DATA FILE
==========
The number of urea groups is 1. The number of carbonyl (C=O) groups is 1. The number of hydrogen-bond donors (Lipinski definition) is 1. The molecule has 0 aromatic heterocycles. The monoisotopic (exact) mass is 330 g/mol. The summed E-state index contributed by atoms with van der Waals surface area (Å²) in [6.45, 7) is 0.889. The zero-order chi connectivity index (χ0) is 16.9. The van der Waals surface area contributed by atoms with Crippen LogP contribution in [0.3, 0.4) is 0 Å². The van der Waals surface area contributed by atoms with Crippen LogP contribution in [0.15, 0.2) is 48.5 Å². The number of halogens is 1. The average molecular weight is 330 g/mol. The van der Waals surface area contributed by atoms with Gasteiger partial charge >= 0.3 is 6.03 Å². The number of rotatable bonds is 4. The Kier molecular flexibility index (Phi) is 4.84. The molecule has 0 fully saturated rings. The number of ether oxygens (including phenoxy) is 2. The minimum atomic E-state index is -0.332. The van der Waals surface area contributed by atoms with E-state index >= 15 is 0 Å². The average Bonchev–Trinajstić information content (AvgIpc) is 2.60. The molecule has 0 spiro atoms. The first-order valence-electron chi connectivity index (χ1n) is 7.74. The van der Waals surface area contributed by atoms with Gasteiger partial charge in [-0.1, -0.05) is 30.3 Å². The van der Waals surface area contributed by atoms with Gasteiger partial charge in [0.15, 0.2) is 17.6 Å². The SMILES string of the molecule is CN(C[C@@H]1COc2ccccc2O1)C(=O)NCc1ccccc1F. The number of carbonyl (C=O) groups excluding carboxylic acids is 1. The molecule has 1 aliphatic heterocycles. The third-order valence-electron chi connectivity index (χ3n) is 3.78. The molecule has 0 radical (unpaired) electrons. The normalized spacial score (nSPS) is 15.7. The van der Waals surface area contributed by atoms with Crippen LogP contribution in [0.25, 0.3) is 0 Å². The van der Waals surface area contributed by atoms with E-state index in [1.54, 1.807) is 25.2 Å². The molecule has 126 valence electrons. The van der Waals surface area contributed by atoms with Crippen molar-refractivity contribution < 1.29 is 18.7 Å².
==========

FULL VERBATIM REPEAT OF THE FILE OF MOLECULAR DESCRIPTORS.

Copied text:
The number of urea groups is 1. The number of carbonyl (C=O) groups is 1. The number of hydrogen-bond donors (Lipinski definition) is 1. The molecule has 0 aromatic heterocycles. The monoisotopic (exact) mass is 330 g/mol. The summed E-state index contributed by atoms with van der Waals surface area (Å²) in [6.45, 7) is 0.889. The zero-order chi connectivity index (χ0) is 16.9. The van der Waals surface area contributed by atoms with Crippen LogP contribution in [0.3, 0.4) is 0 Å². The van der Waals surface area contributed by atoms with Crippen LogP contribution in [0.15, 0.2) is 48.5 Å². The number of halogens is 1. The average molecular weight is 330 g/mol. The van der Waals surface area contributed by atoms with Gasteiger partial charge >= 0.3 is 6.03 Å². The number of rotatable bonds is 4. The Kier molecular flexibility index (Phi) is 4.84. The molecule has 0 fully saturated rings. The number of ether oxygens (including phenoxy) is 2. The minimum atomic E-state index is -0.332. The van der Waals surface area contributed by atoms with E-state index >= 15 is 0 Å². The average Bonchev–Trinajstić information content (AvgIpc) is 2.60. The molecule has 0 spiro atoms. The first-order valence-electron chi connectivity index (χ1n) is 7.74. The van der Waals surface area contributed by atoms with Gasteiger partial charge in [-0.1, -0.05) is 30.3 Å². The van der Waals surface area contributed by atoms with Gasteiger partial charge in [0.15, 0.2) is 17.6 Å². The SMILES string of the molecule is CN(C[C@@H]1COc2ccccc2O1)C(=O)NCc1ccccc1F. The number of carbonyl (C=O) groups excluding carboxylic acids is 1. The molecule has 1 aliphatic heterocycles. The third-order valence-electron chi connectivity index (χ3n) is 3.78. The molecule has 0 radical (unpaired) electrons. The normalized spacial score (nSPS) is 15.7. The van der Waals surface area contributed by atoms with Crippen LogP contribution in [0.25, 0.3) is 0 Å². The van der Waals surface area contributed by atoms with E-state index in [1.54, 1.807) is 25.2 Å². The molecule has 126 valence electrons. The van der Waals surface area contributed by atoms with Crippen molar-refractivity contribution < 1.29 is 18.7 Å².